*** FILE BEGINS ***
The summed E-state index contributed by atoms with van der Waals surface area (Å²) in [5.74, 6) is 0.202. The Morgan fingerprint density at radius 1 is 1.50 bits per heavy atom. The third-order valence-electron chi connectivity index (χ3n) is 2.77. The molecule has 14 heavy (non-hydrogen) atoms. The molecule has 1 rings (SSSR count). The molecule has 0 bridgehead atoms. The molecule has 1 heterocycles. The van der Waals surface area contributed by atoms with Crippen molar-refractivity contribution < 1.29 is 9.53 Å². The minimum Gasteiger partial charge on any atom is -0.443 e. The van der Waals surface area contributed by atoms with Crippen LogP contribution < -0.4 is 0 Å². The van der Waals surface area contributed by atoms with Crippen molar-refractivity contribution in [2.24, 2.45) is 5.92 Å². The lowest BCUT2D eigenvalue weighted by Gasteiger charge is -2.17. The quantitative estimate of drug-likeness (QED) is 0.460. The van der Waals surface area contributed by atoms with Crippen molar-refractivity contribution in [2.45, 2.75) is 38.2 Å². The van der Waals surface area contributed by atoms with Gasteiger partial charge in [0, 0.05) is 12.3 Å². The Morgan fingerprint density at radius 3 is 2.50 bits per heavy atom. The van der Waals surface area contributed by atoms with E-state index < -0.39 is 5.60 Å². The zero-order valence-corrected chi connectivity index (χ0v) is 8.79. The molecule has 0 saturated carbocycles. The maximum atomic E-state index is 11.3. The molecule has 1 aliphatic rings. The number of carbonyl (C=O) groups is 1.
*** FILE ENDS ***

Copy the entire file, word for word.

The summed E-state index contributed by atoms with van der Waals surface area (Å²) in [5.74, 6) is 0.202. The Morgan fingerprint density at radius 1 is 1.50 bits per heavy atom. The third-order valence-electron chi connectivity index (χ3n) is 2.77. The molecule has 14 heavy (non-hydrogen) atoms. The molecule has 1 rings (SSSR count). The molecule has 0 bridgehead atoms. The molecule has 1 heterocycles. The van der Waals surface area contributed by atoms with Crippen molar-refractivity contribution < 1.29 is 9.53 Å². The minimum Gasteiger partial charge on any atom is -0.443 e. The van der Waals surface area contributed by atoms with Crippen LogP contribution < -0.4 is 0 Å². The van der Waals surface area contributed by atoms with Crippen molar-refractivity contribution in [2.24, 2.45) is 5.92 Å². The lowest BCUT2D eigenvalue weighted by Gasteiger charge is -2.17. The quantitative estimate of drug-likeness (QED) is 0.460. The van der Waals surface area contributed by atoms with Crippen molar-refractivity contribution in [2.45, 2.75) is 38.2 Å². The van der Waals surface area contributed by atoms with Gasteiger partial charge in [0, 0.05) is 12.3 Å². The Morgan fingerprint density at radius 3 is 2.50 bits per heavy atom. The van der Waals surface area contributed by atoms with E-state index < -0.39 is 5.60 Å². The zero-order valence-corrected chi connectivity index (χ0v) is 8.79. The molecule has 0 saturated carbocycles. The maximum atomic E-state index is 11.3. The molecule has 1 aliphatic rings. The number of carbonyl (C=O) groups is 1.